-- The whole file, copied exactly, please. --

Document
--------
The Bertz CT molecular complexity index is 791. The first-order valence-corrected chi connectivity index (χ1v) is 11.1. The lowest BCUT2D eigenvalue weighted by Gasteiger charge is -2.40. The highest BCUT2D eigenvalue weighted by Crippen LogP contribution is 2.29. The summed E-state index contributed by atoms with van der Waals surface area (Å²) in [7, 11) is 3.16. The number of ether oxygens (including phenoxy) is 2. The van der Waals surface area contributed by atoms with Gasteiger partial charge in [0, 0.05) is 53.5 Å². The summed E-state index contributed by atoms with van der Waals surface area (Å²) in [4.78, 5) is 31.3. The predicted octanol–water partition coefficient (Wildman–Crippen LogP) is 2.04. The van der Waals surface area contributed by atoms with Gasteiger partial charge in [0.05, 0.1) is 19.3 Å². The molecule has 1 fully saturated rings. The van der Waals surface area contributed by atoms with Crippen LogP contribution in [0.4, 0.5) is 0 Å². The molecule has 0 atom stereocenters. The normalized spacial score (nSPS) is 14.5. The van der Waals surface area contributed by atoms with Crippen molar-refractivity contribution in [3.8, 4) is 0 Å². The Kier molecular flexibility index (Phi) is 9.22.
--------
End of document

The Bertz CT molecular complexity index is 791. The first-order valence-corrected chi connectivity index (χ1v) is 11.1. The lowest BCUT2D eigenvalue weighted by Gasteiger charge is -2.40. The highest BCUT2D eigenvalue weighted by Crippen LogP contribution is 2.29. The summed E-state index contributed by atoms with van der Waals surface area (Å²) in [7, 11) is 3.16. The number of ether oxygens (including phenoxy) is 2. The van der Waals surface area contributed by atoms with Gasteiger partial charge in [0, 0.05) is 53.5 Å². The summed E-state index contributed by atoms with van der Waals surface area (Å²) in [4.78, 5) is 31.3. The predicted octanol–water partition coefficient (Wildman–Crippen LogP) is 2.04. The van der Waals surface area contributed by atoms with Gasteiger partial charge in [0.05, 0.1) is 19.3 Å². The molecule has 1 fully saturated rings. The van der Waals surface area contributed by atoms with Crippen LogP contribution in [0.4, 0.5) is 0 Å². The molecule has 0 atom stereocenters. The normalized spacial score (nSPS) is 14.5. The van der Waals surface area contributed by atoms with Crippen molar-refractivity contribution in [3.8, 4) is 0 Å². The Kier molecular flexibility index (Phi) is 9.22.